MR. CASEY: Well, Sylvie, I can confirm that she spoke with both President Abbas and Prime Minister Olmert yesterday, on the 26th. The main purpose of that call was to encourage them to move forward with the negotiations. It's certainly to also get their assessment of where the process stood. I expect that she would, of course, reiterated our belief that both sides need to comply with all aspects of the roadmap and need to be able to do so not only as this negotiation moves forward but, in part, as a way of helping to stimulate good faith and confidence on both sides that will allow the negotiations to go forward.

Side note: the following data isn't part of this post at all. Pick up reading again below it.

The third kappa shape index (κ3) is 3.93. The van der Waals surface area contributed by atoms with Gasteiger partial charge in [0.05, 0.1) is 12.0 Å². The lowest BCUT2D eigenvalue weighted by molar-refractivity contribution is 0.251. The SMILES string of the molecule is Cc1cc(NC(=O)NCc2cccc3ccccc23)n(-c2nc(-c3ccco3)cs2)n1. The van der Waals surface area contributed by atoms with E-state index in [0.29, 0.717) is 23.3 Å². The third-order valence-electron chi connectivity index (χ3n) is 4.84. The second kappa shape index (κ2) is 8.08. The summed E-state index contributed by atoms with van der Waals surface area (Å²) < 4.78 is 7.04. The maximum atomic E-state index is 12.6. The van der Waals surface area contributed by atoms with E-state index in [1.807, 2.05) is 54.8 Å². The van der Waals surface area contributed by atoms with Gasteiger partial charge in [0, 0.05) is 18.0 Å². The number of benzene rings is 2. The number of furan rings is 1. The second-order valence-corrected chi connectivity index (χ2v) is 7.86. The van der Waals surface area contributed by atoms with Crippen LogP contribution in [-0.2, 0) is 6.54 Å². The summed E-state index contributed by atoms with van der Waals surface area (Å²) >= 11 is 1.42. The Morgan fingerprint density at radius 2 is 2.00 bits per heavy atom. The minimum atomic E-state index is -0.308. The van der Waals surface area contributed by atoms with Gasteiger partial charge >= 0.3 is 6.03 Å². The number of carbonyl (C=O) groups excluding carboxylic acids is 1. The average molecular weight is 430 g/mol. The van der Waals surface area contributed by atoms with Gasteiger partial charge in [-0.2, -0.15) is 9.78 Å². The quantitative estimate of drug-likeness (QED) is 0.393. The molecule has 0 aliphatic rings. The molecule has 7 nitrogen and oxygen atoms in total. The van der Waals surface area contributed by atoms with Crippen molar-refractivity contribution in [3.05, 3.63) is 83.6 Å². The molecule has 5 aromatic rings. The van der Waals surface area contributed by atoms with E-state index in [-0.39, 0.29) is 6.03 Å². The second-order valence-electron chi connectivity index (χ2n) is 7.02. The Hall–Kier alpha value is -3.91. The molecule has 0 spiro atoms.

QUESTION: Well, apparently, she was very specific on the demand that the Israelis wouldn't go ahead with any settlement activity even scheduled in Jerusalem -- anything on --
MR. CASEY: Well, look, no, I really don't and can't offer you any more detailed assessment on these conversations, suffice it to say that the Secretary, I'm sure, was clear in reiterating our longstanding belief that both sides need to honor their obligations on the Roadmap and the Roadmap's very clear on what needs to be done vis-à-vis settlements.
QUESTION: What's the -- oh.
MR. CASEY: Okay. Is it the same Middle East or is it a different Middle East? (Laughter.) Well, I'll tell you what, let's go to North Korea and then we'll go back to the Middle East.
Okay, go ahead.